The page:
For most of the past 8 years I’ve been a professional freelancer and it all started with eduFire where I was VP of Engineering. When eduFire dissolved in a wash of founder level “oh crap we can’t raise our A round; what do we do; I know – I’ll just quit and start something else”(Note1) I made the choice to become a professional freelancer and I have really enjoyed that decision. I’ve never made as much money or learned as much as I have since I’ve been a freelancer. My skills now are better than they ever have been and it is largely from freelancing – more on that in a future post.

From time to time clients try, often hard, to hire you full time. And if you want to hire a freelancer full time then I have one piece of advice for you:

Pay the freelancer’s bills promptly

When someone is a freelancer and they are resistant to taking a full time job, I’d argue that there has to be a reason for it since it is dramatically harder to be a freelancer than a full time employee. We may all talk a lot about the gig economy but, in 2016 America, things are still structured against freelancers in every way – insurance, taxes, etc.

In my case I have trust issues. eduFire shut down 2 weeks before Christmas in 2009 with no notice and all of us were left high and dry and scrambling for what was next. And since no one hires in December or even January it meant that everyone was faced at least 2 months of no salary. I think we all landed on our feet - I certainly did.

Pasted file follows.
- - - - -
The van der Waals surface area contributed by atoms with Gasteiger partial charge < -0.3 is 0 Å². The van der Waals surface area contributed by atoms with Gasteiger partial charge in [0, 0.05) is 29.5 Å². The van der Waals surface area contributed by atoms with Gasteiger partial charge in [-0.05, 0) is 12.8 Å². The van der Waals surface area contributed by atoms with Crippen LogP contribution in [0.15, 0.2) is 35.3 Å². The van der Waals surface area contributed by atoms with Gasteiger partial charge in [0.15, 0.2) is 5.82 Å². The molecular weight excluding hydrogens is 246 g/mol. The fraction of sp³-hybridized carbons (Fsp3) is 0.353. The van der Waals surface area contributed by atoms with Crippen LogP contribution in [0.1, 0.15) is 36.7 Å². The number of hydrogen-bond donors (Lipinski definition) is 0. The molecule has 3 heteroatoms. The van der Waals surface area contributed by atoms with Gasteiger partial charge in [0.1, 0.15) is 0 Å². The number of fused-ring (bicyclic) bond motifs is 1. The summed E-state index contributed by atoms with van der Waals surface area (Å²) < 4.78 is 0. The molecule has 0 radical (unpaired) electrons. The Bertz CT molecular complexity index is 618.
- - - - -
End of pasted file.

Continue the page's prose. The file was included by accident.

As long as a client is moderately rational or at least not insane the best impression you can give a freelancer is, well, if you pay your bills promptly. As long as the freelancer is paid on time, well, we’re generally happy. And if you want them to join you full time, well, pay your bills on time. That goes a long, long way towards giving a freelancer the positive feelings you want them to have if you are going to name them a job offer.

Note1: No eduFire wasn’t mine and yes that’s more than a little bit of much deserved bitterness.